Moderator said...

Maybe Elaborating and Jackonthebus are both right.

1. Chicago's political power was at its nadir in 1983 and Harold Washington was forced to do the best he could with a poor hand. Was it racist that the CTA was forced to rely on discretionary funding from the very beginning? Certainly that was part of the mix. But the failure to fully fund the CTA also gave the General Assembly and the RTA a measure of control over an agency that it perhaps rightfully perceived to be poorly managed and with a voracious appetite for State money.

2. Pace's financial position is also precarious. Its difficulty in meeting the farebox recovery ratio established by RTA limits its ability to soak up more discretionary operating money.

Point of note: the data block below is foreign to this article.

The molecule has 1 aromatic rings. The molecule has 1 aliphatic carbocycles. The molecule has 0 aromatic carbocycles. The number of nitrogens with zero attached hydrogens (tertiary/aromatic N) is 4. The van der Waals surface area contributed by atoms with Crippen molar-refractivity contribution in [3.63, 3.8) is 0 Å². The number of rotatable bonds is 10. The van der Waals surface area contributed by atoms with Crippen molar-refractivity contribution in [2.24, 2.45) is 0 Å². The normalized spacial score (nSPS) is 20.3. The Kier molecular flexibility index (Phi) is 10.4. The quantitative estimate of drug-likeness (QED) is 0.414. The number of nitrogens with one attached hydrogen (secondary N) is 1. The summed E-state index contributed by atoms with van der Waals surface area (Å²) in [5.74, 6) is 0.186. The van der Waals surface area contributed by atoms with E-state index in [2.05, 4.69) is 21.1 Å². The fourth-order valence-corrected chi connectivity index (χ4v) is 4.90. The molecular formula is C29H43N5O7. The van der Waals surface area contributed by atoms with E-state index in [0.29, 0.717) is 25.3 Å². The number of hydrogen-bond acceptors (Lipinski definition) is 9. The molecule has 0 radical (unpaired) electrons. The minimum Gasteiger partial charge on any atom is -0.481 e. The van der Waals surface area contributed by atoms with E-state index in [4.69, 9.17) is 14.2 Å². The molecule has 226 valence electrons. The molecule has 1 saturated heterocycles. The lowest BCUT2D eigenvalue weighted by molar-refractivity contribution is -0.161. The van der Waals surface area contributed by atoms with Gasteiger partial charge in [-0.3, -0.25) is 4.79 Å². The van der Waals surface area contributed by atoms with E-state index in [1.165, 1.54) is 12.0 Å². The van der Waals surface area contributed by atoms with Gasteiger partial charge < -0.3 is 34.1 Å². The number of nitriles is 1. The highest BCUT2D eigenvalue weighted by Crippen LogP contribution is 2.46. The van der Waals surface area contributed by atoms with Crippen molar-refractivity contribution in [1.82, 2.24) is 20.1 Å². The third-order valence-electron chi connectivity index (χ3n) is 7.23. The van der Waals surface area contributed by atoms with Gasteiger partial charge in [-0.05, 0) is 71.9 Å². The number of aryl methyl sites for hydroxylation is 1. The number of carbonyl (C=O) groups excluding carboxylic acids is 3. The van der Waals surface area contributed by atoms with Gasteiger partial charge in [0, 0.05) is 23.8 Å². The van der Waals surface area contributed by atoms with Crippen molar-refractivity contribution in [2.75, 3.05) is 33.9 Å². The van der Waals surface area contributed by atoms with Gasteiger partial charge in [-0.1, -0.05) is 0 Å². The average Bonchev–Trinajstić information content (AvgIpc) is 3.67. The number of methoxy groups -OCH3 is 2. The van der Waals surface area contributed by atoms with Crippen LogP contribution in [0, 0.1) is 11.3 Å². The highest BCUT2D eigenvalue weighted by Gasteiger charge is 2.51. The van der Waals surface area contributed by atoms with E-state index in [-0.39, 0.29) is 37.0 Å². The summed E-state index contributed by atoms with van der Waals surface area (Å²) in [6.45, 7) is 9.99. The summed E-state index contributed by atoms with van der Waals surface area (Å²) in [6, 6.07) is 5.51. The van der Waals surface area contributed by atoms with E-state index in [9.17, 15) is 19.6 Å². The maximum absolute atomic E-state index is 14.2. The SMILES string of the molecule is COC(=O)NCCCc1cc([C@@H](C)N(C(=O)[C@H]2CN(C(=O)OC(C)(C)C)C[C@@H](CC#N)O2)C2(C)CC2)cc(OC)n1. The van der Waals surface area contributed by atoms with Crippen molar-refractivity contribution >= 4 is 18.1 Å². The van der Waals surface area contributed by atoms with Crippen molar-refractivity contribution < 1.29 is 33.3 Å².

Pace's farebox recovery ratio is already significantly lower than that of the CTA and Metra. Do we want to lower its ratio even more, providing more ammunition/evidence to those who argue that transit funding in this region is skewed in favor of prosperous white people?

3. Metra has been the big winner under the RTA and a succession of RTA boards. It carries the big shots to and from the Loop and it provides service to the entire RTA region. It thus is understandable that it was and is the favored service board.